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Monarch Conservation Spotlight: Monarch Wings Across California

Jul 29, 2020


  • Monarch Conservation Spotlight

Monarch Conservation Spotlight: Monarch Wings Across California


One thing that makes the iconic monarch butterfly an extraordinary insect is that their migration and population span a large geographical area and touch the lives of people across North America and beyond. To support their lifecycle they require different habitats, resources, and conservation practices across this expansive range. This creates opportunities for you and others to be a piece of this conservation puzzle and focus on improving a mixture of habitats for this imperiled insect. 


To celebrate the 20th Anniversary of the North American Pollinator Protection Campaign (NAPPC) and all of the diverse and critical work that goes into conserving pollinators, the Monarch Joint Venture Communications Working Group and NAPPC Monarch Task Force are launching a new “Monarch Conservation Spotlight” series. The series will highlight some of the impactful projects, programs and organizations working hard to address the declining trend across North American monarch populations and bring you information and resources about how you can get involved. Join us to learn more.



This month we interviewed Kelly Rourke, the Director of Programs and Operations at Pollinator Partnership (P2) about their Monarch Wings Across California project.






How would you describe this effort in 2-3 sentences?

Monarch Wings Across California (MWAC) aims to establish long-term habitat and research sites throughout California to inform restoration and enhancement efforts as well as indicate potential native wildflower seed sources for future projects throughout the region. As much less is known about their flight over the California mountain ranges, this project focuses on the migratory pathways that the western population of monarchs utilize to reach their coastal overwintering grounds and investigates the nectar resources which are critical to fueling this journey.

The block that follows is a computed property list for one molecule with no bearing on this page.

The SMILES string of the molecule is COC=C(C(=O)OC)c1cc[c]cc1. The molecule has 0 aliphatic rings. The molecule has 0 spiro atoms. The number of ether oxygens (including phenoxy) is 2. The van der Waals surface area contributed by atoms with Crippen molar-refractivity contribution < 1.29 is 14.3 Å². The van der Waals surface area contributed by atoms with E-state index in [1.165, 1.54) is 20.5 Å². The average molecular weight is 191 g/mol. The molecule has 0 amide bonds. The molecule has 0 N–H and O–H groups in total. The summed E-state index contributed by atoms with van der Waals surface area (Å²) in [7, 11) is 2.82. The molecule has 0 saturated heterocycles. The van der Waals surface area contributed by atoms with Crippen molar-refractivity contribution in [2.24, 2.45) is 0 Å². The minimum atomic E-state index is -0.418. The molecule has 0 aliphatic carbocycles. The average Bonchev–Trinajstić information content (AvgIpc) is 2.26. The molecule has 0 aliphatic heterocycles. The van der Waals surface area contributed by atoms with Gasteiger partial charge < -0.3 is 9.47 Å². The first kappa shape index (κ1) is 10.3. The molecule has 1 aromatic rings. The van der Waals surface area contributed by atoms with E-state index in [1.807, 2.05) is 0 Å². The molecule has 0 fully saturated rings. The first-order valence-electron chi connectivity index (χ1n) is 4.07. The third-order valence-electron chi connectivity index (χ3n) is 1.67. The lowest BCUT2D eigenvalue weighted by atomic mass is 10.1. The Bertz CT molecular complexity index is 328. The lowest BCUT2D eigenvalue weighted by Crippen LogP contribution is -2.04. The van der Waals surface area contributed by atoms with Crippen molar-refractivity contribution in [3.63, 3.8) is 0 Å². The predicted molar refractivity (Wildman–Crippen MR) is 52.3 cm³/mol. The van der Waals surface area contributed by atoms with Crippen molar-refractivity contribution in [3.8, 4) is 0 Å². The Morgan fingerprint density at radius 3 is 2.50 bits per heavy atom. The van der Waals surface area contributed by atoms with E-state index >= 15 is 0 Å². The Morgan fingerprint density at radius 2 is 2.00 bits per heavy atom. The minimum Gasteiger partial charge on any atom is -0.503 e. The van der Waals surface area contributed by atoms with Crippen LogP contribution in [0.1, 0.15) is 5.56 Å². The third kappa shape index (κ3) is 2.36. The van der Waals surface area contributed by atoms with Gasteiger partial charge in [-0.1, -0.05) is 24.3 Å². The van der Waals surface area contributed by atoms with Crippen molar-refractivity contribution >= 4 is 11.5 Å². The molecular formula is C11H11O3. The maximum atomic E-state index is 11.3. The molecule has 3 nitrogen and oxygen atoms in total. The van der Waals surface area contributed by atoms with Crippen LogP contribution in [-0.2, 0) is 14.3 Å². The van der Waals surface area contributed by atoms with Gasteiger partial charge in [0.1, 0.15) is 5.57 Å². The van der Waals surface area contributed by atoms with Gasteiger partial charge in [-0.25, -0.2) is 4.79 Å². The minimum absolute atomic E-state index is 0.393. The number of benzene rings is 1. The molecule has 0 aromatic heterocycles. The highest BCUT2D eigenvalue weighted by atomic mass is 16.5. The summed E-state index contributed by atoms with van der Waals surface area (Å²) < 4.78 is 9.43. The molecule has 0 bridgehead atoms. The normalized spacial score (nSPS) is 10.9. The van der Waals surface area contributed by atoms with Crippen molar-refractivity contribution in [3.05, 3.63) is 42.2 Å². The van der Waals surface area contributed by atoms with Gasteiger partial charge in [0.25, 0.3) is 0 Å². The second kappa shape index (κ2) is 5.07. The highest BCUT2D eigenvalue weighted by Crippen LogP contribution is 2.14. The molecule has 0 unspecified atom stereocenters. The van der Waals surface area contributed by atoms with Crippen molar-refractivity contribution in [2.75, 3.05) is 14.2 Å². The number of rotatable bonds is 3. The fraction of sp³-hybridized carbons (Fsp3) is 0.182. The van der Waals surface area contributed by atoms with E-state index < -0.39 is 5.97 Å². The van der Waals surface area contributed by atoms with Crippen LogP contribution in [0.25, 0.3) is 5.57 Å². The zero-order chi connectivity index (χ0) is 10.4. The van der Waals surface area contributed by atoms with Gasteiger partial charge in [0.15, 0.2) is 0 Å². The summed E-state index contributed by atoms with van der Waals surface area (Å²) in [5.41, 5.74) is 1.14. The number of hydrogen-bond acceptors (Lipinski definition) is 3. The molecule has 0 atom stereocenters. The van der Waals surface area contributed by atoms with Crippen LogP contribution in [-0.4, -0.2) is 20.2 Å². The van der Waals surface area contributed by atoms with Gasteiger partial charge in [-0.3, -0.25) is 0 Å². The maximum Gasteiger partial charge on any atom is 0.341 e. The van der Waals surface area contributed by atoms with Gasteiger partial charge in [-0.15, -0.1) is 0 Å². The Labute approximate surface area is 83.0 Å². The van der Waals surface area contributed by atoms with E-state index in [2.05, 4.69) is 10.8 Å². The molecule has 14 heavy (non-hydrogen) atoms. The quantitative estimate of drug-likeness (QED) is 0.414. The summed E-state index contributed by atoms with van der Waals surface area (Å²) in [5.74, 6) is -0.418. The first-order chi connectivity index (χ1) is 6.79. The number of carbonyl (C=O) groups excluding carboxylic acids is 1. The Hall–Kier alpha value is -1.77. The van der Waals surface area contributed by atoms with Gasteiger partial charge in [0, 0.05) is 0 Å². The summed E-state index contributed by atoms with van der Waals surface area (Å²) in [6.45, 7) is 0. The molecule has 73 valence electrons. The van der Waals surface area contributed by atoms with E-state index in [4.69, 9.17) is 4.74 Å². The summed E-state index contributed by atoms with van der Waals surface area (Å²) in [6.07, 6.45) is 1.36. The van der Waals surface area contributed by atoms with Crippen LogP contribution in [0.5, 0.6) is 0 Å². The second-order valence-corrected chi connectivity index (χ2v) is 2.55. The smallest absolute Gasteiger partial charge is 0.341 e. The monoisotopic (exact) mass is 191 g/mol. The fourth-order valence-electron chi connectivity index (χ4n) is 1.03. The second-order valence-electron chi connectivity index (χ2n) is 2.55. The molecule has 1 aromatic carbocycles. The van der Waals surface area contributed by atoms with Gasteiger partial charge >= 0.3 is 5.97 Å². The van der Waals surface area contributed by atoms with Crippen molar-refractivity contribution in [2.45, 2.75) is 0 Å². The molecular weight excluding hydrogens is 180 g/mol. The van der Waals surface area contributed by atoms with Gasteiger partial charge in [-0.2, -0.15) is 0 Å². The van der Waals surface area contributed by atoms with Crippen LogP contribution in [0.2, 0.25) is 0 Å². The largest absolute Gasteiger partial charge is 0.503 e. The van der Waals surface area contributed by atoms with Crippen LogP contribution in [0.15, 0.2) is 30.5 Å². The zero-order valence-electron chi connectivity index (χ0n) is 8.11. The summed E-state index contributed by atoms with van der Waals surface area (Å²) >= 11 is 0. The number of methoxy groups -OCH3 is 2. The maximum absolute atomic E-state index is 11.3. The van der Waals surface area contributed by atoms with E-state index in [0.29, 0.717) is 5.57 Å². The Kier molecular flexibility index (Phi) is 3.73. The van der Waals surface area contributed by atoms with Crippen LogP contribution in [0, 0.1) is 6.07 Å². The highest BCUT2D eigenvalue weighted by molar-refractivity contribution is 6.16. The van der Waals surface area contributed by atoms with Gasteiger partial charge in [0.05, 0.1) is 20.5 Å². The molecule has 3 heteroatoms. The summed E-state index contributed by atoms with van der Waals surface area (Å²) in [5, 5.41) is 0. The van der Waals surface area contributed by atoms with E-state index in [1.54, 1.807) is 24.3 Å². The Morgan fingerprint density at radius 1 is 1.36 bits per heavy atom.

How did your project start?

The project was inspired by the success of our Monarch Wings Across Ohio effort and launched as a result of a Monarch Conservation Habitat Grant from the Monarch Joint Venture. With that seed funding, we were able to identify two sites one in Sonoma and one in Merced County, and work with the landowners to install and monitor this new habitat. Through support from the Hillsborough Garden Club, we were able to expand that work to an additional site in Sonoma County. I’m thrilled to share that we’ve recently received a grant from the State of California’s Wildlife Conservation Board and are now in the process of further expanding our efforts to three additional sites in Merced County and hiring a Project Coordinator.